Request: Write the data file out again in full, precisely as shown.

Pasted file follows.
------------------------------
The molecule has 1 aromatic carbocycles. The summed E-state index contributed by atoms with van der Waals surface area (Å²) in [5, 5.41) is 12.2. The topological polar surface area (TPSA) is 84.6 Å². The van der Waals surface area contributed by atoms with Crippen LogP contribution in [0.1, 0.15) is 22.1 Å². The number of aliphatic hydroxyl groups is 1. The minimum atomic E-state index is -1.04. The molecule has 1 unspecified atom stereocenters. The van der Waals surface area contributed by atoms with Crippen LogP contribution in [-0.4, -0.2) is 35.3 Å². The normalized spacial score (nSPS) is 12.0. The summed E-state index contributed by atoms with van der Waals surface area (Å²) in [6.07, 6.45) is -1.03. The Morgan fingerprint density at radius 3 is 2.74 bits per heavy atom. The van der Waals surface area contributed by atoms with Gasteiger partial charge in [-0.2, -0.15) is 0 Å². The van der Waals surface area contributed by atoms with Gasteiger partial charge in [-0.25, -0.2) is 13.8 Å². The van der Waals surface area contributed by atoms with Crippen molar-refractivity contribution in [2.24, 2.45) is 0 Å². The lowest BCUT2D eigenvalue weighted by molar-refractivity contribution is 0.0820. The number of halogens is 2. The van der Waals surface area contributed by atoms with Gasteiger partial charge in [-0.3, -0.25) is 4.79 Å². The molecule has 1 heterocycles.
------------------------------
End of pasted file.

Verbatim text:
The molecule has 1 aromatic carbocycles. The summed E-state index contributed by atoms with van der Waals surface area (Å²) in [5, 5.41) is 12.2. The topological polar surface area (TPSA) is 84.6 Å². The van der Waals surface area contributed by atoms with Crippen LogP contribution in [0.1, 0.15) is 22.1 Å². The number of aliphatic hydroxyl groups is 1. The minimum atomic E-state index is -1.04. The molecule has 1 unspecified atom stereocenters. The van der Waals surface area contributed by atoms with Crippen LogP contribution in [-0.4, -0.2) is 35.3 Å². The normalized spacial score (nSPS) is 12.0. The summed E-state index contributed by atoms with van der Waals surface area (Å²) in [6.07, 6.45) is -1.03. The Morgan fingerprint density at radius 3 is 2.74 bits per heavy atom. The van der Waals surface area contributed by atoms with Gasteiger partial charge in [-0.2, -0.15) is 0 Å². The van der Waals surface area contributed by atoms with Gasteiger partial charge in [-0.25, -0.2) is 13.8 Å². The van der Waals surface area contributed by atoms with Crippen molar-refractivity contribution in [2.24, 2.45) is 0 Å². The lowest BCUT2D eigenvalue weighted by molar-refractivity contribution is 0.0820. The number of halogens is 2. The van der Waals surface area contributed by atoms with Gasteiger partial charge in [-0.3, -0.25) is 4.79 Å². The molecule has 1 heterocycles.